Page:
On fighting sentiment

An extract of an interview in the Paris Review with Louise Erdrich (highlighting is my own):

By having children, I’ve both sabotaged and saved myself as a writer. I hate to ­pigeonhole myself as a writer, but being a female and a mother and a Native American are important aspects of my work, and even more than being mixed blood or Native, it’s difficult to be a mother and a writer.

INTERVIEWER

Because of the demands on your time?

ERDRICH

No, and it’s not because of hormones or pregnancies. It’s because you’re ­always fighting sentiment. You’re fighting sentimentality all of the time ­because being a mother alerts you in such a primal way. You are alerted to any danger to your child, and by extension you become afraid of anybody getting hurt. This becomes the most powerful thing to you; it’s instinctual. Either you end up writing about terrible things happening to children—as if you could ward them off simply by writing about them—or you tie things up in easily opened packages, or you pull your punches as a writer. All deadfalls to watch for.

Having children also makes it difficult to get out of the house. With a child you certainly can’t be a Bruce Chatwin or a Hemingway, living the adventurer-writer life. … There is also one’s inclination to be charming instead of presenting a grittier truth about the world. But then, having children has also made me this particular writer. Without my children, I’d have written with less fervor; I wouldn’t understand life in the same way. I’d write fewer comic scenes, which are the most challenging. I’d probably have become obsessively self-absorbed, or slacked off. Maybe I’d have become an alcoholic. Many of the writers I love most were alcoholics. I’ve made my choice, I sometimes think: Wonderful children instead of hard liquor.

A lot has been written about the challenges of being a mother and a writer (actually, a lot has been written about the challenges of being a mother at the same time as being just about anything else). Lauren Sandler wrote in June in a piece for the Atlantic that perhaps the only way for a female writer to have a successful career while also being a mother was to stop at having only one child (using Margaret Atwood and Susan Sontag as examples). The inevitable backlash was led by Zadie Smith, who said that being a mother was no threat to creativity. And, of course, nobody has ever suggested an optimal number of children that men should have if they are to be successful authors (or have they? If you’ve read something like this, please post a link in the comments – I’d love to read something like: “Dickens had 10 kids. Ergo, to be a really good writer, you should aim for your children to number in the double digits”.)

But Louise Erdrich’s insight is the best explanation I’ve seen for how motherhood can both stem and free a writer’s creativity. And you don’t have to be a novelist to relate to what she’s saying. Increasingly sentimental and afraid of anybody becoming hurt (because everybody, even a fictional character, has/had a mother)? Yip. Feel compelled to write about terrible things happening to children (and to obsess over the terrible things that could happen to my child) as if this could ward off danger? Yes. (Louise Erdrich finds her books consistently being “hijacked” by abandoned children, she says, doubtless because of her own fears of being a bad mother.) And all of this happens on a primal level, totally beyond your (conscious) control? Definitely. Just before and just after having the baby, I was so determined that I wouldn’t change when I became a mother. That just because I had gone through the (really quite routine) experience of procreation, it didn’t mean that I wasn’t still myself – the only thing that was different now was that I had a tiny baby to look after. It hadn’t turned me into a different person.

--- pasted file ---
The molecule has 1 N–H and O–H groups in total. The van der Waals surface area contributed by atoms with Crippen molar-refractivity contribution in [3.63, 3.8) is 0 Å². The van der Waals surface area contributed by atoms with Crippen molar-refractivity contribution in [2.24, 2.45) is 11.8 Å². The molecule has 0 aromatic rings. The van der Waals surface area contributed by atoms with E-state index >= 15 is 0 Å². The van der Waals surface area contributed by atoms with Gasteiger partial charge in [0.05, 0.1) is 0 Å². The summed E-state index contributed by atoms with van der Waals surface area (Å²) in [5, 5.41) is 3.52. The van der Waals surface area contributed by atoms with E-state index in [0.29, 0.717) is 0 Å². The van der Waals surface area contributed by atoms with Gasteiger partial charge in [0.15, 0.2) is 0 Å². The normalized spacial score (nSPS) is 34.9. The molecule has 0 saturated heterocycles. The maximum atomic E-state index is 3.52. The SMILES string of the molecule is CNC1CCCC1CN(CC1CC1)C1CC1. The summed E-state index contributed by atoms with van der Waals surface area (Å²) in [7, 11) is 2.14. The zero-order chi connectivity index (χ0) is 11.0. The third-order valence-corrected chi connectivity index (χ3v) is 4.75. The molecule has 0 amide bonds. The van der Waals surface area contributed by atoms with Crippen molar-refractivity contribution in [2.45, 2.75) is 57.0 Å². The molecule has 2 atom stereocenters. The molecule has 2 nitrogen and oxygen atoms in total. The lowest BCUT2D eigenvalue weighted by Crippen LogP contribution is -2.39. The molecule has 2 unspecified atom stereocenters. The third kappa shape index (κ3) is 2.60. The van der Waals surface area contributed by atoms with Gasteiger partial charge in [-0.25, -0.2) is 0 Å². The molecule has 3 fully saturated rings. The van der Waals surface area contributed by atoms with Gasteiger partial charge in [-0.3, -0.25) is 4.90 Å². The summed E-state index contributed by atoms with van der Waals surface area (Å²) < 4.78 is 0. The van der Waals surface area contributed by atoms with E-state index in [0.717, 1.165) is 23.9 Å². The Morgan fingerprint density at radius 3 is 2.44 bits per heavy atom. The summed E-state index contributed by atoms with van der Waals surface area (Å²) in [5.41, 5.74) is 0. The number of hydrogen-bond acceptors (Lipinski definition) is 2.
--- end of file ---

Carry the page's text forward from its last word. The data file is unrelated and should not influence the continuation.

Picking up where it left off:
But, of course, it had. And, despite myself, motherhood continues to change me and my understanding of life. It makes me less self-absorbed, less able to “slack off”, more receptive to everyday kinds of comedy. I’m constantly afraid, and constantly alert – when I’m watching my daughter do mundanely risky things like climbing the jungle gym or crawling down the stairs backwards, I feel like a cat with its ears pricked, ready to spring into action (though in reality my reflexes are far from cat-like, as evidenced by a traumatic tumble my daughter took down five stairs about a month ago while I was standing right next to her. It taught me that top-heavy toddlers fall head-first faster than mothers’ feet can move.)

And, being a mother – mostly – keeps me off the gin.

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56 thoughts on “On fighting sentiment

    1. miche17 Post author

      Thanks, Erin! I’m so pleased you enjoyed it. Like I said, I was so convinced that I wouldn’t change at all – and for a while, I’d swear that I hadn’t. But now I look back at the person (and writer) I was before, and I hardly recognise myself. It’s the weirdest thing!

      Reply
  1. macdshrews

    Motherhood seems to be a double-edged sword in so many ways. It has made me both more creative in some ways and more neurotic in many others. Ultimately, though, I think it is has made me a more thoughtful human being, which must count for something in the literary world, right?

    Reply
    1. miche17 Post author